Kinesiology Taping: A New Approach to Pain Relief

Injuries, arthritis, poor posture, swelling, chronic pain and other health problems can be debilitating, and various treatments advertised as being able to make your pain abate do not have the promised effect: magnets and ultrasound proved to be useless in managing chronic pain. A relatively new method of using special bands, or tapes, can be a good option to many, as it is backed by both scientific and anecdotal evidence.

Image Credit: shutterstock.com / Adam Gregor

Injuries, arthritis, poor posture, swelling, chronic pain and other health problems can be debilitating, and various treatments advertised as being able to make your pain abate do not have the promised effect: magnets and ultrasound proved to be useless in managing chronic pain. A relatively new method of using special bands, or tapes, can be a good option to many, as it is backed by both scientific and anecdotal evidence.

Despite having been introduced in the 70s, when it was developed by Kenzo Kase, kinesiology taping has become popular only recently. To be exact, it made headlines after athletes started to use them even during the Olympics, and in 2012, it turned into a trend.

Image Credit: Ryan Pierse / Getty

What is it?

Kinesiology taping implies use of special elastic bands which are called tapes. They can be of different colors, but this diversity is due to the manufacturers’ wish to bring some style and fashion into the approach, so colors do not affect their effectiveness.

When applied, tapes lift the skin, enabling the fluids in the underlying tissues flow freely, thus reducing compression in this area. It helps improve lymph and blood flow, which benefits muscles, helps remove recovery process waste faster, and relieves some of the pain associated with nerves being compressed by muscles.

The principle is clear from the picture below.

Image Credit: eujournal.org

Does it really work?

Unlike the means of treatment promoted by alternative medicine, kinesio taping has science behind it. In 2013, a team of scientists from the Indiana State University carried out a study which found that elastic tapes can increase shoulder range of motion in patients with a history of shoulder injuries, unlike stretching, which did not have such an effect.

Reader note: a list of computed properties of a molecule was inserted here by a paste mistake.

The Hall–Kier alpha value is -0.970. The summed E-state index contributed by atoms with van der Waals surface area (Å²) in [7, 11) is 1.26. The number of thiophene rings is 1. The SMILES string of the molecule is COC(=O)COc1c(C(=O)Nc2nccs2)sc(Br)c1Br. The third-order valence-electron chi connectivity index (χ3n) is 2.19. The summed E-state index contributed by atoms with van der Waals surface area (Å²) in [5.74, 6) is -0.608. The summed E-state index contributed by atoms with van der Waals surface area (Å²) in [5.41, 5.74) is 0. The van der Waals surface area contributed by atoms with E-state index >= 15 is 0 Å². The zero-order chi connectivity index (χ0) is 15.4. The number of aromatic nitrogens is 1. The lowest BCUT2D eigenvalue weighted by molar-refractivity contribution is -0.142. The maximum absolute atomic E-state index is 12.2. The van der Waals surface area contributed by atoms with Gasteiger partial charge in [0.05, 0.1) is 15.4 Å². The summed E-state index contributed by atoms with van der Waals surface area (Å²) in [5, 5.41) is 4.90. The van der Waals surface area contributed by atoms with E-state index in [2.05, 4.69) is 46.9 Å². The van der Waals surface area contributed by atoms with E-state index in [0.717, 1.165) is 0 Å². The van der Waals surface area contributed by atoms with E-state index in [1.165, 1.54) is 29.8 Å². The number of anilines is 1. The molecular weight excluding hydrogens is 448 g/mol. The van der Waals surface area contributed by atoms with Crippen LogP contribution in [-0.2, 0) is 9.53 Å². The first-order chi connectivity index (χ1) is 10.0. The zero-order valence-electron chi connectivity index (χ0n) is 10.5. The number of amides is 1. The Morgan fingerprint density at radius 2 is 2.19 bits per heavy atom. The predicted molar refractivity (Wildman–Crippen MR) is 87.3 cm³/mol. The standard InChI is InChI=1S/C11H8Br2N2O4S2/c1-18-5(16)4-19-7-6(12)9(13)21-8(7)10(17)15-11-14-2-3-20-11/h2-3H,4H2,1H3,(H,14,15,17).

Another research suggests that it can be effective at reducing pain and swelling, and can have an even stronger effect than a combination of an anti-inflammatory drug and physical therapy.

However, it should be noted that no scientific evidence backs the idea that tapes can boost your performance or increase strength.

Anecdotal evidence, while still not a reason to affirm the method’s effectiveness, suggests it can help those patients who have injuries, sprains, or certain chronic diseases. Even if you have walked a lot in the past several days, and now your hips, back or legs are aching, tapes can help you relieve the symptoms and recover faster.

Can I use them myself?

It depends. Kinesiology taping implies that you know a lot about anatomy, as the aim is to rearrange the pressure on tissues, which means you should know where every muscle is, what joints and tendons there are, etc. To be done appropriately – and be most effective – it should be carried out by a professional who was awarded a certificate from the American Kinesiology Association or your local association that issues such documents. The aim is not to obtain the document, but to learn how to apply tapes to make it do the trick.

Some easy applications can be used by anyone, such as those that are designed to treat knee pain. Others, like shoulder and back taping instructions, can be followed only if performed by someone else (even if you know how to do it, you simply won’t manage to reach the spot).

Here are some examples for you to study.

Standard shoulder instruction

Standard knee support

Before you try kinesiology taping, consult your GP, as there may be contraindications that may apply in your case.

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